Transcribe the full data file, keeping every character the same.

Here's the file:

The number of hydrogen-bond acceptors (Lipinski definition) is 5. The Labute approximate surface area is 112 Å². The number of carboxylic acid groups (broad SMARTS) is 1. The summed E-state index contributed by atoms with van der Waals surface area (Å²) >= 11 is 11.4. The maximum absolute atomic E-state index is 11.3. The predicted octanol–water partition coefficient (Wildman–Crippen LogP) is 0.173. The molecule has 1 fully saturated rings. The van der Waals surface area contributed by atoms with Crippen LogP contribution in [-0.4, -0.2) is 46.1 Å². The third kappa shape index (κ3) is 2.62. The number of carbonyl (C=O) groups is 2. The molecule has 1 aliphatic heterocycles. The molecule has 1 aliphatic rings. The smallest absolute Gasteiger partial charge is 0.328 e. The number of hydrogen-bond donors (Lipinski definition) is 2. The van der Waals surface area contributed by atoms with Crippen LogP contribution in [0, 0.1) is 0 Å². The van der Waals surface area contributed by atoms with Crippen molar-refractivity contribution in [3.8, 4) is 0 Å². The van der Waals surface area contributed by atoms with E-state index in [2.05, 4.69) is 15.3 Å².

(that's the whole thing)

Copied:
The number of hydrogen-bond acceptors (Lipinski definition) is 5. The Labute approximate surface area is 112 Å². The number of carboxylic acid groups (broad SMARTS) is 1. The summed E-state index contributed by atoms with van der Waals surface area (Å²) >= 11 is 11.4. The maximum absolute atomic E-state index is 11.3. The predicted octanol–water partition coefficient (Wildman–Crippen LogP) is 0.173. The molecule has 1 fully saturated rings. The van der Waals surface area contributed by atoms with Crippen LogP contribution in [-0.4, -0.2) is 46.1 Å². The third kappa shape index (κ3) is 2.62. The number of carbonyl (C=O) groups is 2. The molecule has 1 aliphatic heterocycles. The molecule has 1 aliphatic rings. The smallest absolute Gasteiger partial charge is 0.328 e. The number of hydrogen-bond donors (Lipinski definition) is 2. The van der Waals surface area contributed by atoms with Crippen LogP contribution in [0, 0.1) is 0 Å². The van der Waals surface area contributed by atoms with Crippen molar-refractivity contribution in [3.8, 4) is 0 Å². The van der Waals surface area contributed by atoms with E-state index in [2.05, 4.69) is 15.3 Å².